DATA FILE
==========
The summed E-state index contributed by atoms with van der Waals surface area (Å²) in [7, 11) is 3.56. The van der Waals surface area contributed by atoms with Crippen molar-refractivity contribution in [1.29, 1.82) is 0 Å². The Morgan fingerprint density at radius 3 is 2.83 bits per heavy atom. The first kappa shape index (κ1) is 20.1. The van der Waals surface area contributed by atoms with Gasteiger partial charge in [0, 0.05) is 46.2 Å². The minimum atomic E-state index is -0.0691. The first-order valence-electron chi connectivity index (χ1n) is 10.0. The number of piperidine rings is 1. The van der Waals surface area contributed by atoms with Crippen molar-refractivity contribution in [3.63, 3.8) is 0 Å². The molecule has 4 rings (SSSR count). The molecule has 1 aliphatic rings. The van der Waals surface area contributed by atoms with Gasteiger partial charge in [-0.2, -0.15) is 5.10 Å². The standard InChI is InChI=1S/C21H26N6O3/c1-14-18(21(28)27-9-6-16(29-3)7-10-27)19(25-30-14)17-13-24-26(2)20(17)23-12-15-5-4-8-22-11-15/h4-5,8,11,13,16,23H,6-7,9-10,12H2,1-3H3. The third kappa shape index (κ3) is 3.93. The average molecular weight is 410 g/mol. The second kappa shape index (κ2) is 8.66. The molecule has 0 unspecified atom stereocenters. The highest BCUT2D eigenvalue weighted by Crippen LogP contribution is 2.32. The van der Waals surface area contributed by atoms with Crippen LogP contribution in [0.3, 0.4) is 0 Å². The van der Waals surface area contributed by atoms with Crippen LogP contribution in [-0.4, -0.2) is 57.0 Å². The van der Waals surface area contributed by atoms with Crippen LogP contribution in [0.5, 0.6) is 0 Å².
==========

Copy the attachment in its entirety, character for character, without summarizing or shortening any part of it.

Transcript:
The summed E-state index contributed by atoms with van der Waals surface area (Å²) in [7, 11) is 3.56. The van der Waals surface area contributed by atoms with Crippen molar-refractivity contribution in [1.29, 1.82) is 0 Å². The Morgan fingerprint density at radius 3 is 2.83 bits per heavy atom. The first kappa shape index (κ1) is 20.1. The van der Waals surface area contributed by atoms with Gasteiger partial charge in [0, 0.05) is 46.2 Å². The minimum atomic E-state index is -0.0691. The first-order valence-electron chi connectivity index (χ1n) is 10.0. The number of piperidine rings is 1. The van der Waals surface area contributed by atoms with Crippen molar-refractivity contribution in [3.63, 3.8) is 0 Å². The molecule has 4 rings (SSSR count). The molecule has 1 aliphatic rings. The van der Waals surface area contributed by atoms with Gasteiger partial charge in [-0.2, -0.15) is 5.10 Å². The standard InChI is InChI=1S/C21H26N6O3/c1-14-18(21(28)27-9-6-16(29-3)7-10-27)19(25-30-14)17-13-24-26(2)20(17)23-12-15-5-4-8-22-11-15/h4-5,8,11,13,16,23H,6-7,9-10,12H2,1-3H3. The third kappa shape index (κ3) is 3.93. The average molecular weight is 410 g/mol. The second kappa shape index (κ2) is 8.66. The molecule has 0 unspecified atom stereocenters. The highest BCUT2D eigenvalue weighted by Crippen LogP contribution is 2.32. The van der Waals surface area contributed by atoms with Crippen LogP contribution in [0.3, 0.4) is 0 Å². The van der Waals surface area contributed by atoms with Crippen LogP contribution in [-0.4, -0.2) is 57.0 Å². The van der Waals surface area contributed by atoms with Crippen LogP contribution in [0.5, 0.6) is 0 Å².